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Old 25-06-2011, 03:23 PM
Annie Annie is offline
 
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Default Vale Philip Brady

It is with great sadness that the HRR of SA informs you of the death of Philip Brady. Philip passed away in hospital on June 14 from complications of pneumonia. A large gathering of friends was held to celebrate Philip's life on Sunday, June 19
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Old 30-06-2011, 01:06 PM
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Grant Campbell
 
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Location: Mt Eliza Victoria Australia
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PHILIP BRADEY 1965 - 2011

A man who might easily have been born in another time, Philip Bradey, in white overalls and skull fitting leather flying helmet, epitomised pre-War GP motor racing, most especially at the spindly old steering wheel of his family's long held thoroughbred, the fabulous ex-Price Bira MG K3 Chassis #030.

Born on 18th October 1965 to Peter and Marg, Philip passed away on June 14th after complications with pneumonia - a tragic and very sudden loss for his immediate family, much loved sons, Tom and Chris, their mother Caroline and his sisters, Bec and Kate.

Besides the vague-steering K3 which Philip wrangled with great aplomb, he was a committed father and devoted much time to matters family and school. His quirkiness, rapid-fire humour and abundant intelligence gave Philip command of many subjects - from lizards to chess, from football to pre-selector gearboxes.

Phil was at one with plants and loved nothing more than tending grape vines, a small grenache patch of which he farmed at Onkaparinga Hills.

In recent times, despite struggling with life's day-to-day issues, Phil initiated a bush-fire pre-prevention strategy under the moniker, "Fire Away". Sadly it didn't get the necessary government backing to proceed, but was typical of Phil's lateral thinking and interest in humanity.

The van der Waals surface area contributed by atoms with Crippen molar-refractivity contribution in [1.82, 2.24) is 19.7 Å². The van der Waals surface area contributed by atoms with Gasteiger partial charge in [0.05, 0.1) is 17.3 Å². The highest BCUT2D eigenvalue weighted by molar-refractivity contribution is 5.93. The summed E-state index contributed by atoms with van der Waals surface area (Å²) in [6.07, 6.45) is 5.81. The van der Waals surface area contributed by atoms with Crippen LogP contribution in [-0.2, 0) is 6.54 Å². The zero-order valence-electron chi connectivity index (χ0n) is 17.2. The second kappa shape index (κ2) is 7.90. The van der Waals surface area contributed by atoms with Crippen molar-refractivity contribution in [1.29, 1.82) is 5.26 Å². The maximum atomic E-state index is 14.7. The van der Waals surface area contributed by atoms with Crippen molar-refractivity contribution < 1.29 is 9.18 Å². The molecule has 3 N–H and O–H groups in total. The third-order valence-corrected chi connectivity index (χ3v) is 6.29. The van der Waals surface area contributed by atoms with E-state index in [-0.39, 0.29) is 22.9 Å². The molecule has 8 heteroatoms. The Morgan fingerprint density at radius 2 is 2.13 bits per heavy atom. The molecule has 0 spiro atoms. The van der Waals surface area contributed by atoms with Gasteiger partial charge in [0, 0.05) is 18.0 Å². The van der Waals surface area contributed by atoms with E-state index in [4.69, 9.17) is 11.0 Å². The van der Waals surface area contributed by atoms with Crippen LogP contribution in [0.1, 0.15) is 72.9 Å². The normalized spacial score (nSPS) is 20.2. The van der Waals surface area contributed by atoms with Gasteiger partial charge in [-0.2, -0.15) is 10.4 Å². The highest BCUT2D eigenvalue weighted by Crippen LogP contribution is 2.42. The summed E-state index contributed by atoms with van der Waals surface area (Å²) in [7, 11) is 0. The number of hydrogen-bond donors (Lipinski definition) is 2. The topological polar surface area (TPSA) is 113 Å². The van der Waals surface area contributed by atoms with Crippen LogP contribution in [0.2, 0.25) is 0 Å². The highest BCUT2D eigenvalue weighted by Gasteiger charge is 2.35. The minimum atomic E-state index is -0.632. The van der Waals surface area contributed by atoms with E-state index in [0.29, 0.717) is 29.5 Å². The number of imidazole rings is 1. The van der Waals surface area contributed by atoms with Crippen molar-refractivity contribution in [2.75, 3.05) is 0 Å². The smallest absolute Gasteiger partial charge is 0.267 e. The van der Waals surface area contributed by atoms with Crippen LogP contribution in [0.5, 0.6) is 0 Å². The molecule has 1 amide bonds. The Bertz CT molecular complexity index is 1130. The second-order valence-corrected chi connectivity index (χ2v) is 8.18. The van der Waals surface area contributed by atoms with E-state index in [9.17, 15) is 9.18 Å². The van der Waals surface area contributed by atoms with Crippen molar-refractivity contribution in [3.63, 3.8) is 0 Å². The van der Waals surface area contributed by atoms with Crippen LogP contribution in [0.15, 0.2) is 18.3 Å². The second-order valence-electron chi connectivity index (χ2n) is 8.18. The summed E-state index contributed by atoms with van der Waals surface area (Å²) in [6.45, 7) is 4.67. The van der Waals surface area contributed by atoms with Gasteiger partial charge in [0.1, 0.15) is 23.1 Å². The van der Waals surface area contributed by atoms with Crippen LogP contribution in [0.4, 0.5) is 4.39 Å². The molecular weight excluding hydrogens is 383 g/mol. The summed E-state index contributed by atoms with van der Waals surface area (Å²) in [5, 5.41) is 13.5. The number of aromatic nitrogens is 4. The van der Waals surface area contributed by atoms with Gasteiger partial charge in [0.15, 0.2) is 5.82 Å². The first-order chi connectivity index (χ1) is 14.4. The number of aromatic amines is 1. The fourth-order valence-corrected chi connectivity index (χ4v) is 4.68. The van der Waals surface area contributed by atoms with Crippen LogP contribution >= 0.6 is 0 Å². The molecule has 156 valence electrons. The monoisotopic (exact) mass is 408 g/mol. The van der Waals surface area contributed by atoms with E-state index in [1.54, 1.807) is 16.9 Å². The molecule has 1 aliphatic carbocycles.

Schooled at Mitcham Primary and later Scotch College, Philip's car obsession, fuelled by the addiction for which his father, and grandfather, Tom were well known, began early and culminated in his life-long association with the very special supercharged MG K3 which Tom acquired in 1958.

A rare car, the blue K3 passed through many illustrious hands including those of Colin Dunne who starred at Lobethal in 1938, winning the 50-mile handicap.

This association with Lobethal, and the fact that Tom Bradey had won the 1939 AGP Stock Car race in a Singer, gave Phil great joy, and over the 2008/9 Lobethal Grand Carnivals, the Bradey K3 became the iconic embodiment of the event. Phil willingly made it available for media sessions, joyriding and displays, a major highlight being the chauffering at Lobethal and Mallala of 1939 AGP winner, the great Allan Tomlinson, who at 93 took the K3 tiller on the road to Mallala. In 2009, around Lobethal's long layout, Philip diced with the Alfa P3s of Jon Shirley and Peter Giddings and said to me afterwards, "This is the best fun a man can have with his pants on!"

To understand better Philip's love of Lobethal, we posted him lapping in the K3 on YouTube (see Philip Bradey MGK3 Tribute).

The car's history was a passion of Phil's. From its days as HRH Prince Bira's mount at Brooklands through Lord Waleran running it at the 1936 AGP at Victor Harbor and later, the Australian Hillclimb Championship in 1949 (owned by Lex Davison and driven by John Barraclough), Phil hunted down photographs and press clippings at every opportunity. In 1953, a young Andy Brown drove the car to 3rd outright at the Albert Park AGP after Ron Uffindel had campaigned it vigorously.